5. Lisa Jackson, former EPA Administrator—As the first Black woman to serve as Administrator of the Environmental Protection Agency, serving under President Obama from 2009 to 2013, Jackson worked to reduce greenhouse gas emissions, limit carbon pollution at power plants, and take action to fight climate change. Jackson now serves as the Vice President of Environment, Policy, and Social Initiatives at Apple, where she works to decrease Apple's environmental footprint by advancing renewable energy and energy efficiency and adopting other innovative sustainability solutions. Follow her on Twitter @lisapjackson

Lisa Jackson as EPA Administrator

6. Jessica O. Matthews, Founder and CEO of Uncharted—In 2011 Matthews founded Uncharted, a tech company that uses sustainable infrastructure data to improve access to resilient, cost-effective energy. She has since grown it into a wildly successful business, with more than 15 global patents and millions of dollars in capital raised so far. Matthews' company began by introducing the Soccket—an energy-harnessing soccer ball—and now strives to achieve universal access to clean, affordable power. A Harvard Business School graduate and dual citizen of Nigeria and the United States, Matthews has been featured in Forbes, Business Insider, Entrepreneur, and Inc. and even introduced the Soccket to President Obama. Follow her on Twitter @jessomatt.

7. Hazel O’Leary, former U.S. Secretary of Energy—O’Leary was the first Black Secretary of Energy, serving under President Clinton from 1993 to 1997. She advocated for renewable energy and energy efficiency, increased funding for the research and development of renewable energy technologies, worked to improve the energy efficiency of American appliances, and highlighted the connections between energy, environmental quality, and human health. O’Leary later led the Ambassadors for the Minorities in Energy Initiative, part of the Department of Energy’s Office of Economic Impact and Diversity. Read more about O’Leary here.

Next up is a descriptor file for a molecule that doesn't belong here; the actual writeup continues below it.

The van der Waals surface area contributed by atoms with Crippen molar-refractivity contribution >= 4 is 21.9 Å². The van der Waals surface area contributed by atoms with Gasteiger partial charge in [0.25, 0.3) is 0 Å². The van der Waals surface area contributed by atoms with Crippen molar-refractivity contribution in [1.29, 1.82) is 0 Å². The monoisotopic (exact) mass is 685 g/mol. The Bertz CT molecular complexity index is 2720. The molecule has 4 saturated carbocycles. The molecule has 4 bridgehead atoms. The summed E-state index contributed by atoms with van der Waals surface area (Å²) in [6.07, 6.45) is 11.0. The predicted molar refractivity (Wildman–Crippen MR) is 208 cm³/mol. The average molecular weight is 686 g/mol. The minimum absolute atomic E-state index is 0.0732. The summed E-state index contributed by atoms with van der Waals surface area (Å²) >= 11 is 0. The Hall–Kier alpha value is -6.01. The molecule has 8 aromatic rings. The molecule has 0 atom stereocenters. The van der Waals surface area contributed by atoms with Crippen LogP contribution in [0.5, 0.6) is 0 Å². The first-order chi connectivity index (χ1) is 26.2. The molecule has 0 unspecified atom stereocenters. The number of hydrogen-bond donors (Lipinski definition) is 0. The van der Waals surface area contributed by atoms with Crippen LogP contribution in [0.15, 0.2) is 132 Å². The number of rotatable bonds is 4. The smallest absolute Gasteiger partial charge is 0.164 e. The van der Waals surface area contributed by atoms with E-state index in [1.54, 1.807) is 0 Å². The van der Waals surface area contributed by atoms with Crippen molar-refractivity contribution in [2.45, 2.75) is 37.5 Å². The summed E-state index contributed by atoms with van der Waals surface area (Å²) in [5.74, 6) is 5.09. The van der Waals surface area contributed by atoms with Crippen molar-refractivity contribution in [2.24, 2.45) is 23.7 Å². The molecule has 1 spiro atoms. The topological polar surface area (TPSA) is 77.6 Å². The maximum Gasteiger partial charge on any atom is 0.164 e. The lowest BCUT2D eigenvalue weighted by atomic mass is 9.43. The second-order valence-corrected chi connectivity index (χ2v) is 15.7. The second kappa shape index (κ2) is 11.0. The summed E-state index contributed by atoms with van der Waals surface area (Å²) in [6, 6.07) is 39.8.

8. Dr. Tony G. Reames, Director of the Urban Energy Justice Lab—Dr. Reames currently serves as the Deputy Director for Energy Justice at the U.S. Department of Energy, where he leads the new Office of Energy Justice Policy and Analysis. Prior to being appointed to that role in 2021, he was an assistant professor at the University of Michigan School for Environment and Sustainability. He founded and led the university’s Urban Energy Justice Lab, which studies energy through the lenses of justice and equity. Dr. Reames has been named a Grist 50 Fixer and was appointed to the Michigan Climate Justice Brain Trust to ensure the state’s transition to carbon neutrality by 2050 is framed around justice and equity for communities disproportionately affected by climate change.Follow him on Twitter @tgreames.

At CleanChoice Energy, we envision a world free of catastrophic climate change for all. We are grateful for the hard work of these leaders and so many others who are working alongside us to fight climate change and lead the clean energy revolution.